top of page

UX Writing Lessons from the Pharmacy

A few months ago, back in Bulgaria, I ran to the pharmacy to get a refill on a prescription. Without even typing on her computer, the pharmacist shook her head as I named the pill I needed. No luck.

Well, no worries. It's happened before. I thanked her and, later in the day, stopped by another apteka. This pharmacist ran a search on his computer, but same thing: out of stock.

Third time's the charm? I picked a pharmacy in the heart of downtown, where I knew they'd speak English so I wouldn't have to navigate a more complicated conversation in my (extremely limited) Bulgarian. This pharmacist also confirmed that the pill wasn't available, but provided some additional information: the pill didn't exist in all of Bulgaria. There was a global shortage, and we wouldn't see imports again for at least a few weeks.

No worries turned into, actually, a lot of worries. I only had about a week's worth of supplies left, and I didn't want to go through withdrawal. I did my own research and found that what she'd said was true, and signed up to get an alert when the restrictions on exports were lifted. Still, maybe some pharmacy had some older boxes gathering dust.

I tried several more with no success. At the final pharmacy, I asked knowing the answer, but as I started walking away my husband asked a different question.

"And you don't have a generic version either?"

Lights and doves from heaven. Star-eye emojis. Flooded relief. Why, yes, they did have a generic version, would we like that?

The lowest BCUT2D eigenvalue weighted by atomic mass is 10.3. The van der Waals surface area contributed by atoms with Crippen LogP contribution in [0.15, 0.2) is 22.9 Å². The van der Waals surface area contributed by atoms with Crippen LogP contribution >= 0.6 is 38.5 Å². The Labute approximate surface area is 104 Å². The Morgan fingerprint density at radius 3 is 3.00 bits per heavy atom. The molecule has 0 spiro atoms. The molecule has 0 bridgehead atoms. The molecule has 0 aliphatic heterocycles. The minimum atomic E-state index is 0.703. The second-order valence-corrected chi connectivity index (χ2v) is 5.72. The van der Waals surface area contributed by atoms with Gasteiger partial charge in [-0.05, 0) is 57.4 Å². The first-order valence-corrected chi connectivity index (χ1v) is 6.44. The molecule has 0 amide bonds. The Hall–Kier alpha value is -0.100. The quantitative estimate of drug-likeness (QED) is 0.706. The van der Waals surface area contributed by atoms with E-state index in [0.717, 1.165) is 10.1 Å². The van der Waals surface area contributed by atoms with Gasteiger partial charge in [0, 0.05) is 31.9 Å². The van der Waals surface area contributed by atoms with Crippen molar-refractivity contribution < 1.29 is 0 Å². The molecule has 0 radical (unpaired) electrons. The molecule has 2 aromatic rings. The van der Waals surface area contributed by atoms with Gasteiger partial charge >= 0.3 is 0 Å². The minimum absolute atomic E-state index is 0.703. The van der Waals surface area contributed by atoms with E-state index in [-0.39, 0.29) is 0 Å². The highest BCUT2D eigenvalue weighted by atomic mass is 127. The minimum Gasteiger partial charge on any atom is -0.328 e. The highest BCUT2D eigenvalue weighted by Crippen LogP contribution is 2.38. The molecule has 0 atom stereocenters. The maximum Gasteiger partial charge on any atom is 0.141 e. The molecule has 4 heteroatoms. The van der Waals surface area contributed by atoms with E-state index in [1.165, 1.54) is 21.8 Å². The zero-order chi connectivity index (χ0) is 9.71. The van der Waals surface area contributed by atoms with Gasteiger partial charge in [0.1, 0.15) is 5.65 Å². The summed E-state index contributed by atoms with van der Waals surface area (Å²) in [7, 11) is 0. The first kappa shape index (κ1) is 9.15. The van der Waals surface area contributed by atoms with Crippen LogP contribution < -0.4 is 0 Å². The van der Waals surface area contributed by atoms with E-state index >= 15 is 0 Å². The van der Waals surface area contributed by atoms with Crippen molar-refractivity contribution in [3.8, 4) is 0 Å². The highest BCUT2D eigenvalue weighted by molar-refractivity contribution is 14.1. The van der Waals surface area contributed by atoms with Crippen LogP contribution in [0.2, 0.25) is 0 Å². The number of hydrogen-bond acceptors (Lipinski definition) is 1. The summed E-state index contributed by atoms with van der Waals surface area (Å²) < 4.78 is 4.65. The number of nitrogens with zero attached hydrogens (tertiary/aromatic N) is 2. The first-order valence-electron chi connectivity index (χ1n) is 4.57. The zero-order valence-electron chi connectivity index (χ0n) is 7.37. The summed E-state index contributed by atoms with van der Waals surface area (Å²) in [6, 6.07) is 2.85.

The main source of my anxiety was gone, but it wasn't long before it was replaced with mild irritation. Why hadn't I been asking that question all along? I could have saved myself so much time and stress.

Cue the UX lessons:

Sometimes the user isn't asking for exactly what they want.

My question was phrased with the brand name, but in my case, a generic version works just as well. Instead of getting a blanket no, a better user experience would have been "No, but..."

Think about a user who searches for a history on your product, but the problem is, you call it a log. While "No search results" is technically correct, a "Did you mean..." or "How about..." would take away most of that frustration.

Words matter.

I mean, obviously. That's the whole point of this, and of UX writing. But, specifically, vocabulary matters. Even if the scientific name is the broadest term, it didn't fit my language. I never use it in conversation, even in medical settings.

Sometimes the technically correct term isn't the best one. And sometimes one term alone doesn't do the job.

Most people know what AI is, but it would still be important to put (artificial intelligence) on a page for those who don't.

Users don't ask just to ask.

I wasn't asking if the pharmacies had a certain pill because I was curious, or because I was running some sort of study. It was something I needed.

Users don't live in a vacuum. They don't use our products just to use them: there's always a purpose behind it. If an earlier pharmacist had put themselves in my shoes, they could have thought, "Well, we don't have that exactly, but maybe this will solve her needs."

Sometimes user stories and journeys are drafted and immediately abandoned, but their simplest function is the most useful: What does the user want? Why are they here?

Interactions last.

For awhile afterwards, I was a bit worried each time I had to get a refill. I learned that I have to be extra careful and thorough about the way I phrase my questions.

Sucks, but it's true that one negative experience can color our perception a heck of a lot more than a few positive ones. If we focus on good UX principles from the beginning, everyone can get on happily.


Thanks for subscribing

bottom of page